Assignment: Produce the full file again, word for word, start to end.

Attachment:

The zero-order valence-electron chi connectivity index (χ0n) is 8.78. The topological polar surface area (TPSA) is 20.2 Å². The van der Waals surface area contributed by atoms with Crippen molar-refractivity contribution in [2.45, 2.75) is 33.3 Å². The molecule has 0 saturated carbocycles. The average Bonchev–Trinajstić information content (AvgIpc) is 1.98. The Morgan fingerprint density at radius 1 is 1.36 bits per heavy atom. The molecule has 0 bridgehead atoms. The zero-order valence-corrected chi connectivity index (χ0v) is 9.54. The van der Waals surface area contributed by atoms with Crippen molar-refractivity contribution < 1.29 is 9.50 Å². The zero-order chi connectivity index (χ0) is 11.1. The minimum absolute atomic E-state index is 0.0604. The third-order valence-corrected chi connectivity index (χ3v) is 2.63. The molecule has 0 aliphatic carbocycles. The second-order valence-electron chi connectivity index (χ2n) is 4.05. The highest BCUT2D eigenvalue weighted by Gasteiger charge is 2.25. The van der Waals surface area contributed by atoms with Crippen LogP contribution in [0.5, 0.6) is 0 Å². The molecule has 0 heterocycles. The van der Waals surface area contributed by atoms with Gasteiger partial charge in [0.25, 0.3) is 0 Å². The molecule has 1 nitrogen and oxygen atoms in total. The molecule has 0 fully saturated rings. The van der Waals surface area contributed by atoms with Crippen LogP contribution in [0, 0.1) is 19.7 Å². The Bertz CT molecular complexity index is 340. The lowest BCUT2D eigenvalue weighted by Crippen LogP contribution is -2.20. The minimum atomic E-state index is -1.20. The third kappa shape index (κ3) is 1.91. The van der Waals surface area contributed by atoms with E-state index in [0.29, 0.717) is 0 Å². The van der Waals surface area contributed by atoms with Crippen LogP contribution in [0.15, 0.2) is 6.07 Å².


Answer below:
The zero-order valence-electron chi connectivity index (χ0n) is 8.78. The topological polar surface area (TPSA) is 20.2 Å². The van der Waals surface area contributed by atoms with Crippen molar-refractivity contribution in [2.45, 2.75) is 33.3 Å². The molecule has 0 saturated carbocycles. The average Bonchev–Trinajstić information content (AvgIpc) is 1.98. The Morgan fingerprint density at radius 1 is 1.36 bits per heavy atom. The molecule has 0 bridgehead atoms. The zero-order valence-corrected chi connectivity index (χ0v) is 9.54. The van der Waals surface area contributed by atoms with Crippen molar-refractivity contribution < 1.29 is 9.50 Å². The zero-order chi connectivity index (χ0) is 11.1. The minimum absolute atomic E-state index is 0.0604. The third-order valence-corrected chi connectivity index (χ3v) is 2.63. The molecule has 0 aliphatic carbocycles. The second-order valence-electron chi connectivity index (χ2n) is 4.05. The highest BCUT2D eigenvalue weighted by Gasteiger charge is 2.25. The van der Waals surface area contributed by atoms with Crippen LogP contribution in [0.5, 0.6) is 0 Å². The molecule has 0 heterocycles. The van der Waals surface area contributed by atoms with Gasteiger partial charge in [0.25, 0.3) is 0 Å². The molecule has 1 nitrogen and oxygen atoms in total. The molecule has 0 fully saturated rings. The van der Waals surface area contributed by atoms with Crippen LogP contribution in [0, 0.1) is 19.7 Å². The Bertz CT molecular complexity index is 340. The lowest BCUT2D eigenvalue weighted by Crippen LogP contribution is -2.20. The minimum atomic E-state index is -1.20. The third kappa shape index (κ3) is 1.91. The van der Waals surface area contributed by atoms with E-state index in [0.29, 0.717) is 0 Å². The van der Waals surface area contributed by atoms with Crippen LogP contribution in [0.15, 0.2) is 6.07 Å².